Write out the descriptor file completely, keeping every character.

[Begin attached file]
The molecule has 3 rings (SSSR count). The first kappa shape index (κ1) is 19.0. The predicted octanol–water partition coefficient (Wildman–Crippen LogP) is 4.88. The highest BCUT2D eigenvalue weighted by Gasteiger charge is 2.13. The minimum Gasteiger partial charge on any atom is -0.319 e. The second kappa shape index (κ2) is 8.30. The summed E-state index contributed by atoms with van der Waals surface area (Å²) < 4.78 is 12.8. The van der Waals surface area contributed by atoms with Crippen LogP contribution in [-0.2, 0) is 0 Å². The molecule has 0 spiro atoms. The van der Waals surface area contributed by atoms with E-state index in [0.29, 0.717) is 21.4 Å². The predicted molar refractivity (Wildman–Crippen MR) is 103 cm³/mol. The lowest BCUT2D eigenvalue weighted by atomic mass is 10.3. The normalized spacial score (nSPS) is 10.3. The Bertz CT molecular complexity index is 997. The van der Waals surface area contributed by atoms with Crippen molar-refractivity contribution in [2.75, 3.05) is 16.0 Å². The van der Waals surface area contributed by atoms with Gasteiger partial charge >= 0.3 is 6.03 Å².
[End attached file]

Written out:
The molecule has 3 rings (SSSR count). The first kappa shape index (κ1) is 19.0. The predicted octanol–water partition coefficient (Wildman–Crippen LogP) is 4.88. The highest BCUT2D eigenvalue weighted by Gasteiger charge is 2.13. The minimum Gasteiger partial charge on any atom is -0.319 e. The second kappa shape index (κ2) is 8.30. The summed E-state index contributed by atoms with van der Waals surface area (Å²) < 4.78 is 12.8. The van der Waals surface area contributed by atoms with Crippen LogP contribution in [-0.2, 0) is 0 Å². The molecule has 0 spiro atoms. The van der Waals surface area contributed by atoms with E-state index in [0.29, 0.717) is 21.4 Å². The predicted molar refractivity (Wildman–Crippen MR) is 103 cm³/mol. The lowest BCUT2D eigenvalue weighted by atomic mass is 10.3. The normalized spacial score (nSPS) is 10.3. The Bertz CT molecular complexity index is 997. The van der Waals surface area contributed by atoms with Crippen molar-refractivity contribution in [2.75, 3.05) is 16.0 Å². The van der Waals surface area contributed by atoms with Gasteiger partial charge >= 0.3 is 6.03 Å².